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When it comes to automotive industry heroes, there may not be another icon that was as influential as the great Lee Iacocca. Iacocca was one of the first celebrities in the American automotive sales and design industries. Of course, other icons in the automotive industry had done incredible things before, during, and after Lee Iacocca’s lifetime. Still, Lee had a deep understanding of the average American car owner.

In the American automotive industry, especially on the executive level, it isn’t uncommon for a disconnect between what a company is producing and pushing in advertising and what the American public needs. Iacocca became a household name due to his effort to appeal to what Americans need from a vehicle in design and marketing. Here is everything you need to know about Lee Iacocca’s historic career and how he saved Chrysler from certain doom.

Lee Iacocca’s rise to fame with Ford

Lido Iacocca was born in Allentown, Pennsylvania, in 1924 to two immigrant parents. As Lido was growing up, he was a fantastic student, and he eventually graduated from Princeton University in 1946 with a master’s degree in Mechanical engineering. Immediately following his graduation from Princeton, Iacocca found employment with Ford as an engineer. He worked his way to the sales and marketing divisions, which is when he changed his name to Lee. It was here that Lee would have his first breakthrough as the assistant sales manager for Ford in the Philadelphia area.

According to Jalopnik, Iacocca unveiled his “$56 for ‘56” program. This program was a financing plan that allowed consumers to purchase a 1956 Ford for 20% down and $56 a month for three years. This opened the doors for Americans everywhere to buy their first new car, especially those who couldn’t afford a $2000+ brand-new vehicle.

Lee Iacocca’s success continued as he became Vice President and GM of the Ford division. Lee saw a need for an affordable, fun, sports car for the growing youth in America. Using his charismatic personality, he championed the Mustang project, which used the platform of the Ford Falcon compact, and turned it into a sporty coupe. Due to the Mustang’s overwhelming success, Lee Iacocca became president of the Ford Motor Company. Unfortunately, Henry Ford II and Iacocca didn’t see eye to eye, and years later, Lee Iacocca was fired.

Iacocca saved Chrysler with genius cost-cutting engineering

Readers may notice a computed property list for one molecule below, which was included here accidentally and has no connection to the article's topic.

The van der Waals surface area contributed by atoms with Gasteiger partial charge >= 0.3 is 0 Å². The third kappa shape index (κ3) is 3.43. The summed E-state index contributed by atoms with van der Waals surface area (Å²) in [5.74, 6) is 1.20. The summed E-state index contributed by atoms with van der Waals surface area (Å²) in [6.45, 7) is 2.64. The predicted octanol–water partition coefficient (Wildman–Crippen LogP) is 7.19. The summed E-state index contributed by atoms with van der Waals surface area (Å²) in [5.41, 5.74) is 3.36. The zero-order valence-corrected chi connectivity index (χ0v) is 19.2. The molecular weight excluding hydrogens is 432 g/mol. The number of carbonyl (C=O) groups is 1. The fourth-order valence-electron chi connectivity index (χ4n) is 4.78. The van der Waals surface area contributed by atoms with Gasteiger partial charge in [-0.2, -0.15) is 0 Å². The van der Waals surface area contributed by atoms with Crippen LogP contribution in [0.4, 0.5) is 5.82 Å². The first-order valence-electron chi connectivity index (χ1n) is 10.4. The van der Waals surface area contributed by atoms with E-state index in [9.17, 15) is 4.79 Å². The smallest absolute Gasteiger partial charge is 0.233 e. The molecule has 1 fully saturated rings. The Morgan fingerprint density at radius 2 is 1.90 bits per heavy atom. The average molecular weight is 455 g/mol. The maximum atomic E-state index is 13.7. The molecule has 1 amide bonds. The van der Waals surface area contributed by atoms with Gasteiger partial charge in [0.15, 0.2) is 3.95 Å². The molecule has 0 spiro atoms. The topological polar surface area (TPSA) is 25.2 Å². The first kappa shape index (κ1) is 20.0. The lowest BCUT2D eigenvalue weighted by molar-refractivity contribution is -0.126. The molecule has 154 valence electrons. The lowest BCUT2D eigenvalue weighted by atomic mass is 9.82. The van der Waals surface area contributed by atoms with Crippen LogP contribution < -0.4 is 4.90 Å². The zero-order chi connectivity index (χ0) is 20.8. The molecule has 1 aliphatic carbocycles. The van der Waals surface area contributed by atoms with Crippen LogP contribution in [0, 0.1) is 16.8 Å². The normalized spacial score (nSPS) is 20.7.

In 1978, Chrysler was a struggling company about to go under. On its last leg, Lee Iacocca was brought in to try and save the flailing Detroit giant. Iacocca was able to turn Chrysler around by eliminating the poor image Chrysler had built throughout the 70s. Old styling, anemic drivetrains, and stone-age engineering were a thing of the past for Chrysler. With Iacocca at the helm, Chrysler was able to produce multiple vehicles using just one platform.

Lee Iacocca’s one size fits all platform, the K platform, or the K-car, hit dealer lots in the early 80s and changed the future of Chrysler in America. With the K-car platform, just about any vehicle could be made. The Chrysler Lebaron convertible, the Plymouth Reliant, the Dodge Aries, and yes, the Dodge Caravan and Plymouth Voyager minivans. Using this one platform to build so many cars led Chrysler sales to skyrocket, and because hardly any unique chassis parts had to be manufactured, the K-cars were incredibly cheap to produce. With cutting-edge front-wheel drive, excellent fuel economy, and Lee Iacocca’s advertising charisma, Chrysler was saved.

Chrysler after Iacocca

Lee Iacocca ended up retiring from Chrysler in 1992 and unfortunately died in 2019. Since then, Chrysler had its fair share of ups and downs. Of course, after his retirement, Chrysler continued Iacoca’s original legacy of creating fun, economical, compact cars with the Dodge and Plymouth Neon and Chrysler PT Cruiser. However, Chrysler has remained mostly stagnant since Lee’s retirement. Fiat bought Chrysler in 2014, and in early 2021, Chrysler became a brand under the Stellantis umbrella of automotive brands.

While some exciting concept vehicles are on the horizon in the Chrysler lineup, Chrysler’s only remaining vehicles are the Chrysler 300 large car and the Chrysler Pacifica minivan. Hopefully, another charismatic executive like Lee Iacocca can step in and make this struggling automotive brand a Detroit giant once again.

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